The answer is that kind of initiative is entirely possible but requires the foresight, will and relentless pursuit of this. It can become a catalyst for the CARICOM, as the regional organization representing the Caribbean to step-up and show some initiative. They have remained ineffective, relying on directives, grand plans, and stifling bureaucracy to merely exist. Their performance in terms of fostering a concerted effort to take part in the global digital economy has not been forthcoming, except to articulate a cumbersome Regional ICT plan which is becoming outdated because of the lack of urgency or will. CARICOM has not displayed the sort of global thinking for engaging the global economy except on a diplomatic level, and appears to be more concerned with representation rather than economic sustainability.
When the doom and gloom of the devastation and trauma of the hurricane has lifted, these affected island should not go back to the old, but instead look to the exciting new age, where there can be sustainability.
That is well within reach!
By Carlvon Ramsingh
Much has been said and written in terms of the cost of Hurricane Irma on the Caribbean islands, especially in Antigua & Barbuda, St. Maarten, Anguilla, the British Virgin Islands, and the US Virgin Islands. Many officials from Britain and France have visited along with their military, and some leaders in the Caribbean. All have reported seeing massive destruction and devastation the likes they have not seen, and indeed Caribbean diplomat Ronald Saunders pointed out the fact that for the first time in 300 years, the island of Barbuda has been totally abandoned, without a soul on land.
The cost of restoration has been projected to be billions of dollars, and whilst this might be true, the narrative of cost and restoration versus sustainability is a pertinent and urgent one which must be addressed. Rebuilding, restoring and sustaining the islands must be a priority.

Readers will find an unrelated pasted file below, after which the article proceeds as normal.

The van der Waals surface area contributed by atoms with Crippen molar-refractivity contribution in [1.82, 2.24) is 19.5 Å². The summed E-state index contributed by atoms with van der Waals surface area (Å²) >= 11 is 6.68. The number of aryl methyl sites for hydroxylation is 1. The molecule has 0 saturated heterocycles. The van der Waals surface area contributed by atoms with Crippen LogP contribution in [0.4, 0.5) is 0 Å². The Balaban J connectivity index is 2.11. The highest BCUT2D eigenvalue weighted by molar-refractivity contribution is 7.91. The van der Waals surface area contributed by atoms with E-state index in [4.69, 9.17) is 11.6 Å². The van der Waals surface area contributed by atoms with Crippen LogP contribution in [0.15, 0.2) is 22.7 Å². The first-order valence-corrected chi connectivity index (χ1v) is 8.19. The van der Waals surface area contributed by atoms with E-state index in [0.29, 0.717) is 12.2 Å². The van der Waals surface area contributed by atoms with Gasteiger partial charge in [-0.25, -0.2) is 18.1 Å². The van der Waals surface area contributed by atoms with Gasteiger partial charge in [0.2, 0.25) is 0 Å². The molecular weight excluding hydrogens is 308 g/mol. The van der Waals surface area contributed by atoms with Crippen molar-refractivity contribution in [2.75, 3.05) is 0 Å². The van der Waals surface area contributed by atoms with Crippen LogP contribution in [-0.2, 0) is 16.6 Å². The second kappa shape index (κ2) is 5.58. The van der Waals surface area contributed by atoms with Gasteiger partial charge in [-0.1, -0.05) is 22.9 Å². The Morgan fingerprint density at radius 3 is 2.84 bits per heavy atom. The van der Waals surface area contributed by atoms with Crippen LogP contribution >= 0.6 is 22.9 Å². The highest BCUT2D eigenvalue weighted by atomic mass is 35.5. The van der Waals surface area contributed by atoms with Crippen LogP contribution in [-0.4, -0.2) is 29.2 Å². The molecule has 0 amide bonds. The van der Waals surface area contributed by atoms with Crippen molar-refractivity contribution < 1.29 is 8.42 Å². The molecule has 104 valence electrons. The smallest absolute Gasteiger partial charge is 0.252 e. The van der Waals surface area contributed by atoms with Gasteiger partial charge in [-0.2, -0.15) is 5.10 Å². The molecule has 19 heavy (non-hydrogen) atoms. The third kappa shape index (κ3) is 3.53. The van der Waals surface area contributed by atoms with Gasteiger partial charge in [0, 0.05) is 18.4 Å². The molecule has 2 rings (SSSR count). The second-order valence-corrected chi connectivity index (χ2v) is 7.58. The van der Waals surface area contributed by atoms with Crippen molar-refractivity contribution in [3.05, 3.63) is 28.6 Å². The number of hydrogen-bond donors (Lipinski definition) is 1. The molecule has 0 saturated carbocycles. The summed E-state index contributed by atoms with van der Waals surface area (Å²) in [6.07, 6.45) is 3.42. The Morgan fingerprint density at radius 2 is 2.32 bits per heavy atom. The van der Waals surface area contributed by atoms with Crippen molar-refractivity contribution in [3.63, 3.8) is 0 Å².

In this context then, the following must be considered:
1. The islands have not been destroyed. It’s the vegetation and houses and infrastructure that has been destroyed, not the island.
2. Having said that, what is being proposed is to rebuild those physical structures. Mind you, the trees will regenerate, the beaches will regenerate, and the waters will be calmed again.
3. I therefore submit that it is the people, and the island, its vegetation, its beaches, it’s seas, bays and reefs, will remain, and therefore the sustainability, both economic and social is what is more important.
4. Rebuilding must therefore take place in that context, I.e. Creating a better life for the people socio-economically, socio-culturally, socio-technically and socio-politically.
4. Through current, emerging and future technology in this the Digital Age, these islands can leapfrog into the 21st Century, and therefore “rebuilding” must take place in this context, I wish to strongly suggest.
Buildings built to withstand Category 5 hurricanes, will sustain economic activity in Tourism, as it will provide the confidence and trust for tourist to visit, comfortable in the fact that they can more than survive in the event of an emergency. Building can be made self-sustaining as emergency solar and wind energy generation provide water and air-conditioning, heat for cooking and power for realtime communications. Less damage will result in the event of a storm or hurricane as islands become more resilient to an environment of increasing storm activity due to the increasing temperature of ocean surfaces in the hurricane belt.